Hundreds of Kids Biked on the Cross-Bronx Expressway — So NYPD Arrested Them

The city's aggressive enforcement against kids riding bikes in large groups lacks any sense of proportion.

Video from Sunday's group ride on the Cross Bronx Expressway. Image: Inside Edition
Video from Sunday's group ride on the Cross Bronx Expressway. Image: Inside Edition

NYPD officers arrested 16 kids for biking on Sunday, CBS New York reports.

Hundreds of young people took to city streets and highways for a “ride out,” which is sort of like Critical Mass for the social media age. Kids organize large group rides, pop wheelies, and post videos of themselves online.

Videos of Sunday’s ride show the group biking on the Cross-Bronx Expressway. You may see kids taking advantage of safety in numbers to have some fun on city streets over the weekend. NYPD sees a criminal offense. About an hour in, NYPD officers set up a roadblock and began arresting participants.

In one video of the arrests shared on Instagram, officers hold a young rider against the ground. Other videos posted on the “NYC Social Cycling” Facebook group show helicopters and other police vehicles tailing the group, and one boy with bruises from being knocked off his bike by a police officer riding a moped.

A post shared by @lattidatti on

“This was a planned citywide rally of bicyclists,” a police spokesperson told CBS New York, as if that constitutes a menace to public safety. NYPD did not disclose the ages of the people arrested or what charges they face. The Post reported that most charges were for disorderly conduct. (Streetsblog has a request in for more information.)

This isn’t the first time NYPD has filed criminal charges against young people for riding bikes in groups. In April, after the Staten Island Advance posted its third scare story about the scourge of teens riding bikes, officers from the 122nd Precinct arrested at least four kids.

About a decade ago, NYPD issued new rules outlawing group rides of 50 or more people without a permit, an outgrowth of police aggressively targeting Critical Mass in the wake of the 2004 Republican National Convention. It didn’t make sense then, and it doesn’t make sense now.

The 16 kids arrested on Sunday now face more serious consequences than most drivers who actually end someone else’s life on city streets.

  • @cjstephens – I can’t help with your reading comprehension. You claimed that Critical Mass did more harm than good. I countered that the goals of the people targeted by the city because of Critical Mass were actually fulfilled, a reality that debunks that claim. I wrote nothing about one causing the other.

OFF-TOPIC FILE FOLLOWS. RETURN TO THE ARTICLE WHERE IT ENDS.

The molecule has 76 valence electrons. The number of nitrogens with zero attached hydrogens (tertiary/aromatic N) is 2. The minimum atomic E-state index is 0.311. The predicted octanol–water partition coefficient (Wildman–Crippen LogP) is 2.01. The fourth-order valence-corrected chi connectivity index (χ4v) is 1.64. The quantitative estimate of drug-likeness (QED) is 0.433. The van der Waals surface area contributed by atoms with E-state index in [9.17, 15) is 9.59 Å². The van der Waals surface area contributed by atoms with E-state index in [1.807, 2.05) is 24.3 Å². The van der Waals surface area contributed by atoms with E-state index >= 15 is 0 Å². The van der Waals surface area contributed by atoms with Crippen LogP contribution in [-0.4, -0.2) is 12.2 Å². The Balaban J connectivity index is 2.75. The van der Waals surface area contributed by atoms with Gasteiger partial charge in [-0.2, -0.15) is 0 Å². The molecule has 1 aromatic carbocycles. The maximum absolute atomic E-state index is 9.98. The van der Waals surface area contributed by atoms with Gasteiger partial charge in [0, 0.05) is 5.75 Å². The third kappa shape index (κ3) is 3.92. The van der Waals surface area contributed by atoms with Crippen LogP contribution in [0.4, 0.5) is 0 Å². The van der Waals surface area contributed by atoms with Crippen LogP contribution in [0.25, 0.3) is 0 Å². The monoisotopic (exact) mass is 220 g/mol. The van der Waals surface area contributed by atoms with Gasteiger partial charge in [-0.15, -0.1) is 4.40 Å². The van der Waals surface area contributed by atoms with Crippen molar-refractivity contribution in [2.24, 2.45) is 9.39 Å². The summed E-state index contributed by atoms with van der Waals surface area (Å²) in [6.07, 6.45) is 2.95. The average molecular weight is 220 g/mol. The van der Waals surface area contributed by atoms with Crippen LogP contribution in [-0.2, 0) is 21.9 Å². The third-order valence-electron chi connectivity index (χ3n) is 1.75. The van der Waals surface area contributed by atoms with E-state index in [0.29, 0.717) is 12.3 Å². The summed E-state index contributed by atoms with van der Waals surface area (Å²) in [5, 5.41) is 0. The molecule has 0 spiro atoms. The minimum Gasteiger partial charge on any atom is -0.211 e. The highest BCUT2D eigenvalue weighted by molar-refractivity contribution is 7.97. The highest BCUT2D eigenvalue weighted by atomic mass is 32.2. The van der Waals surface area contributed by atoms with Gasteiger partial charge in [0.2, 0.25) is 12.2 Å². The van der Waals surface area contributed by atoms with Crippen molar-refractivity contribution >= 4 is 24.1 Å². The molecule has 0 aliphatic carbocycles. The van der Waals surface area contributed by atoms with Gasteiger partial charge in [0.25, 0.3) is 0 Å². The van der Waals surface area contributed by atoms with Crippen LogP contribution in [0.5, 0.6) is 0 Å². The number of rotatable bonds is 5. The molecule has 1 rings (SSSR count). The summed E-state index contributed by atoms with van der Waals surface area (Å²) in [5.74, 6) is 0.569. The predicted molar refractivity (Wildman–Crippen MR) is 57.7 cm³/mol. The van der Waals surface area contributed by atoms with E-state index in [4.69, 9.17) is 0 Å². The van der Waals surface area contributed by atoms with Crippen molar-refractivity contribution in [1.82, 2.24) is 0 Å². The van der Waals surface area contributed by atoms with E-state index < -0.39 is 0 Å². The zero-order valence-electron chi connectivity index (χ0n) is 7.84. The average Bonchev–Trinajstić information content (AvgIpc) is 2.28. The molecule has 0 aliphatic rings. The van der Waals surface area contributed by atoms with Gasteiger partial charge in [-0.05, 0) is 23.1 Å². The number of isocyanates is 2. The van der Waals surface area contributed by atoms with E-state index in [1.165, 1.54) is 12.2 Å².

The one unsatisfied demand involved restoring Park Ave. to a park.

  • Bloomberg built our bike infrastructure because he understood the concepts of livable streets that have long been propogated by various kinds of activists, including Critical Mass.

    In other words: while Critical Mass didn’t directly cause Bloomberg to build bike infrastructure, it did affect the conversation around bike-related issues to the degree that Bloomberg’s thinking on those questions could be influenced.

  • cjstephens

    I’ll ask Mike next time I see him (kidding!), but I think you need to keep in mind that the conversation around bike-related issues was also effected – to my mind to a much greater degree – by the negative coverage that Critical Mass generated outside our little bike-friendly echo chamber.

  • cjstephens

    I’m not surprised: restoring Park Avenue to a park? Park Avenue was never a park; it was a rail yard and railroad tracks that got platformed over in order to improve real estate values (and a great example of that model). And if it’s your fantasy to take credit for all the improvements cyclists have experience in the last few decades, I’m too tired to burst that delusion. Have at it.

  • Joseph S

    One has nothing to do with the other. Biking = good. Biking on the Cross Bronx Expressway = Idiotic.

  • AnoNYC

    I live near the CBX. The riders were moving faster than regular traffic. I doubt this impacted anyone’s commute any more than normal.

  • AnoNYC

    People stand between lanes to sell waters near exits on the CBX. These bicyclists were traveling about as fast as it can get during the day.

  • AnoNYC

    Looks like it was moving pretty smoothly that day too.

  • AnoNYC

    The motorcyclists move much more quickly than bicyclist. And the most likely reason for the breakdown of this event was fatigue after the NYPD started corralling riders.

    You are definitely overestimating the power of LE. There are limits.

  • AnoNYC

    Eh, traffic on the CBX normally travels at very low speeds. These bicyclists hardly shut down the northeast corridor.

  • Indeed, the “50 or more” rule in this instance is exactly that.

  • Andrew

    You seemed surprised that I said that I often see cars on sidewalks. I gave some examples, including outside police stations, at a packing company, in front of a dialysis center, and on a random street in Downtown Brooklyn.

    To be fair, I included a few trucks – it’s not only cars that regularly intrude on sidewalks in New York.

  • Alicia

    Of course one has something to do with the other, given that automobile emissions are a source of greenhouse gases.

  • Joseph S

    Just because biking in general is better than automobile use doesn’t make biking on the Cross Bronx Expressway a good idea. There are plenty of streets to bike on. The Cross Bronx is not one of those.

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